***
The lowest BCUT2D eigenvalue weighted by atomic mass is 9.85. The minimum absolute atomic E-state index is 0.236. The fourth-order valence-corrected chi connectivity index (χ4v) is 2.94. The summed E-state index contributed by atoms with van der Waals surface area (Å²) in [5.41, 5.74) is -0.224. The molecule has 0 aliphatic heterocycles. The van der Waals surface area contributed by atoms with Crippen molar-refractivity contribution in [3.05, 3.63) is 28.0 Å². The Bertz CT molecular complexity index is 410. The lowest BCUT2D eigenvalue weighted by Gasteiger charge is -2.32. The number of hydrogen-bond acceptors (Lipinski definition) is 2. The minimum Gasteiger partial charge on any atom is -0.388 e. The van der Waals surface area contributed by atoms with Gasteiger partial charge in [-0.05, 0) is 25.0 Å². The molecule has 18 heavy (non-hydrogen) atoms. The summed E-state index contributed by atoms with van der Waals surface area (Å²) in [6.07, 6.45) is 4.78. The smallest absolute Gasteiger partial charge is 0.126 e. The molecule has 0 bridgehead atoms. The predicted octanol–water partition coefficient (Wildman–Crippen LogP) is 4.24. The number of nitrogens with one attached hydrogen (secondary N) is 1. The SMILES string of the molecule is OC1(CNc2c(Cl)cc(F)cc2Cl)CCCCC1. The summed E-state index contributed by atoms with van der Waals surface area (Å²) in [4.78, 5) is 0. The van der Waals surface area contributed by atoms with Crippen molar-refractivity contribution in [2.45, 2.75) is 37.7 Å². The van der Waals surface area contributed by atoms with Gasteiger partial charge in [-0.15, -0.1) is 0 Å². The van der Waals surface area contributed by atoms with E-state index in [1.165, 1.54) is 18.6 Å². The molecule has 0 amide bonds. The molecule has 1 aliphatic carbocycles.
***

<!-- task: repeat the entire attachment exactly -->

The lowest BCUT2D eigenvalue weighted by atomic mass is 9.85. The minimum absolute atomic E-state index is 0.236. The fourth-order valence-corrected chi connectivity index (χ4v) is 2.94. The summed E-state index contributed by atoms with van der Waals surface area (Å²) in [5.41, 5.74) is -0.224. The molecule has 0 aliphatic heterocycles. The van der Waals surface area contributed by atoms with Crippen molar-refractivity contribution in [3.05, 3.63) is 28.0 Å². The Bertz CT molecular complexity index is 410. The lowest BCUT2D eigenvalue weighted by Gasteiger charge is -2.32. The number of hydrogen-bond acceptors (Lipinski definition) is 2. The minimum Gasteiger partial charge on any atom is -0.388 e. The van der Waals surface area contributed by atoms with Gasteiger partial charge in [-0.05, 0) is 25.0 Å². The molecule has 18 heavy (non-hydrogen) atoms. The summed E-state index contributed by atoms with van der Waals surface area (Å²) in [6.07, 6.45) is 4.78. The smallest absolute Gasteiger partial charge is 0.126 e. The molecule has 0 bridgehead atoms. The predicted octanol–water partition coefficient (Wildman–Crippen LogP) is 4.24. The number of nitrogens with one attached hydrogen (secondary N) is 1. The SMILES string of the molecule is OC1(CNc2c(Cl)cc(F)cc2Cl)CCCCC1. The summed E-state index contributed by atoms with van der Waals surface area (Å²) in [4.78, 5) is 0. The van der Waals surface area contributed by atoms with Crippen molar-refractivity contribution in [2.45, 2.75) is 37.7 Å². The van der Waals surface area contributed by atoms with Gasteiger partial charge in [-0.15, -0.1) is 0 Å². The van der Waals surface area contributed by atoms with E-state index in [1.165, 1.54) is 18.6 Å². The molecule has 0 amide bonds. The molecule has 1 aliphatic carbocycles.